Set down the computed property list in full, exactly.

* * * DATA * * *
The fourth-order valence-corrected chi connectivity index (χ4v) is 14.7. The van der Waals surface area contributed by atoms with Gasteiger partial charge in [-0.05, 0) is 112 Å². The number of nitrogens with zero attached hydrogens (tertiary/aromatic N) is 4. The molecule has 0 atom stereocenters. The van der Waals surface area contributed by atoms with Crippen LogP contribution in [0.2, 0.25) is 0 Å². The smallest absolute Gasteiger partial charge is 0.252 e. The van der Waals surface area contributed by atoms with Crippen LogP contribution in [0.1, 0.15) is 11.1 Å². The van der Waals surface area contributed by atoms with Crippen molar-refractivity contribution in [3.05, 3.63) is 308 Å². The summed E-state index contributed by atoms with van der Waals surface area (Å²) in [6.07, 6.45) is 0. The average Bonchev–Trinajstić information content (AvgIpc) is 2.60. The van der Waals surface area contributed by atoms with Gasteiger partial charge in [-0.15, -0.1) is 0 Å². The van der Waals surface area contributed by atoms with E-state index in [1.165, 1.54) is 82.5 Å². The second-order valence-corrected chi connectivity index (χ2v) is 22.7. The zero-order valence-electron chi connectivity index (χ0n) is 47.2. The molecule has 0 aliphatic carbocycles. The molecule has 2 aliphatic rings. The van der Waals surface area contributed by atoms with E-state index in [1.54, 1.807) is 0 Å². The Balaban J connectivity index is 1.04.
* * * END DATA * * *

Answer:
The fourth-order valence-corrected chi connectivity index (χ4v) is 14.7. The van der Waals surface area contributed by atoms with Gasteiger partial charge in [-0.05, 0) is 112 Å². The number of nitrogens with zero attached hydrogens (tertiary/aromatic N) is 4. The molecule has 0 atom stereocenters. The van der Waals surface area contributed by atoms with Crippen LogP contribution in [0.2, 0.25) is 0 Å². The smallest absolute Gasteiger partial charge is 0.252 e. The van der Waals surface area contributed by atoms with Crippen LogP contribution in [0.1, 0.15) is 11.1 Å². The van der Waals surface area contributed by atoms with Crippen molar-refractivity contribution in [3.05, 3.63) is 308 Å². The summed E-state index contributed by atoms with van der Waals surface area (Å²) in [6.07, 6.45) is 0. The average Bonchev–Trinajstić information content (AvgIpc) is 2.60. The van der Waals surface area contributed by atoms with Gasteiger partial charge in [-0.15, -0.1) is 0 Å². The van der Waals surface area contributed by atoms with E-state index in [1.165, 1.54) is 82.5 Å². The second-order valence-corrected chi connectivity index (χ2v) is 22.7. The zero-order valence-electron chi connectivity index (χ0n) is 47.2. The molecule has 0 aliphatic carbocycles. The molecule has 2 aliphatic rings. The van der Waals surface area contributed by atoms with E-state index in [1.54, 1.807) is 0 Å². The Balaban J connectivity index is 1.04.